Conventional wisdom says that the United States has permanently lost much of its manufacturing base to outsourcing, but Charles Fishman shatters that notion and examines the return of industry in his most recent article
in The Atlantic
. The rebirth of General Electric’s Appliance Park in Louisville, KY, will blow your mind, as it did mine.
We all witnessed the overseas migration of manufacturing as price competition drove companies to seek cheap foreign labor over American labor. In an article earlier this year
in the Harvard Business Review
, Jeffrey Immelt, CEO of GE and head of President Obama’s Council on Jobs and Competitiveness, argued that human innovation and technical innovation can offset labor savings, offering hope for a seemingly hopeless industrial outlook in America. Put another way, total cost can trump price.
Best practices are simply tools; tools that allow companies—and, indeed, whole industries—to “borrow” thinking and approaches from other companies and industries. At times, they fuel growth by spreading practices that are, well, “the best.”
At other times, however, they’re a game of “follow the leader” that falls victim to group-think. This is especially evident when the economic drivers have shifted. In his article, Fishman claims that the same arguments against outsourcing in 1979 exist today, but the weights of those arguments have evolved:
- The cost of oil has tripled since 2000, raising transportation costs from remote outsource locations.
- Chinese wages are now five times what they were in 2000, and will be increasing 18 percent per year.
- The natural gas boom in the United States has dramatically reduced domestic energy costs.
- Domestic union power has diminished; a new pragmatism has arisen.
- Pirating of products and ideas is an outsourcing risk.
- U.S. labor productivity continues to increase.
- Transport delays, inventory on the seas, and lack of control are risks of outsourcing.
None of these issues, however, represent the largest risk of outsourcing. Fishman claims that the erosion of the core competency of manufacturing itself is the greatest risk. Engineering and manufacturing are hands-on and iterative processes. When the two are separated, the other competency fades quickly and engineers can forget how to design for efficient, high-quality and productive manufacturing. Innovation declines, and good ideas are left on the table—or never make it to the table in the first place.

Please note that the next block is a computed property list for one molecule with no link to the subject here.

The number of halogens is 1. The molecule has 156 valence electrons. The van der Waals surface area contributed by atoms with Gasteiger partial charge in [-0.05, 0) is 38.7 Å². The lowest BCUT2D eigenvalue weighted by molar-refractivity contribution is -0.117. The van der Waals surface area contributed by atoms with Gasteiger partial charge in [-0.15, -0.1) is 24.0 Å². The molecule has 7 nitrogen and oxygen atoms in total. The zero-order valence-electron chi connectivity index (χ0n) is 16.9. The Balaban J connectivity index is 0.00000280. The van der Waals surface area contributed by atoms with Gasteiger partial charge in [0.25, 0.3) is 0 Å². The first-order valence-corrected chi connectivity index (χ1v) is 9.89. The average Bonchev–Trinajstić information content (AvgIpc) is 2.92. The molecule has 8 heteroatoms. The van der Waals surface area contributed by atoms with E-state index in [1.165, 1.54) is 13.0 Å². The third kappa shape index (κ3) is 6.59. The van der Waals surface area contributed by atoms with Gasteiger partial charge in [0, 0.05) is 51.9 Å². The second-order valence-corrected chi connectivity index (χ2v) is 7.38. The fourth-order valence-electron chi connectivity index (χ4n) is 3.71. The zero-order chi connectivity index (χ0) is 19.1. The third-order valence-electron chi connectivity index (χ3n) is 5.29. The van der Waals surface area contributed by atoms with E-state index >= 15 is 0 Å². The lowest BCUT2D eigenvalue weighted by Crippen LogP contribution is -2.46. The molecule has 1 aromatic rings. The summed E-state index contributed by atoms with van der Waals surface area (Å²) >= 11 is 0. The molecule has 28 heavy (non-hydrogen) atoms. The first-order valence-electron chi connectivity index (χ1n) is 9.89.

Fishman writes, “For years, too many American companies have treated the actual manufacturing of their products as incidental—a generic, interchangeable, relatively low-value part of their business. If you spec’d the item closely enough—if you created a good design and your drawings had precision; if you hired a cheap factory and inspected for quality—who cared what language the factory workers spoke?
“This sounded good in theory. In practice, it was like writing a cookbook without ever cooking,” he concludes.
It’s a lot like some of the print outsourcing outfits that exist today. Don’t get me wrong; some of them really know how to design for manufacturing. Some of the more secure outfits intelligently partner with those who do.
But others offer the end-user no more than the prospect of saving a few dollars and eliminating a group of people from the payroll. The losers there are not just the employees, but could be the companies themselves.
To this group, I offer the GE case of the GeoSpring water heater. When GE decided to bring production back to Appliance Park, no one in Louisville knew how to build a water heater any longer. The company realized that its engineers were so removed from the manufacturing process, that the heater was poorly designed and inefficient to produce. So, management got everyone—marketing, sales, engineering and line workers—all together in a room to tackle the problem.
The company opted for a complete redesign. In doing so, it eliminated one-fifth of the parts, reduced materials by 25 percent, and cut the labor hours required from 10 in China to two in the United States. GE improved the product’s quality and even its energy efficiency, all through the collaboration of the designers/engineers and manufacturing. By the end of 2014, GE expects 75 percent of its appliance revenue to come from U.S.-manufactured products.
As Fishman’s Atlantic
article points out, “GE is rediscovering that how you run the factory is a technology in and of itself. Your factory is really a laboratory—and the R&D that can happen there, if you pay attention, is worth a lot more to the bottom line than the cost savings of cheap labor in someone else’s factory.”
And thus, we are reminded that manufacturers ARE valuable…not just as purveyors, but as creators. So, for this resurgent onshore industrial sector, the American print industry is here at the ready, to print their packaging, produce their marcom materials, and promote this renaissance in American ingenuity and innovation.
The cook is back in the kitchen, and we’re here to help.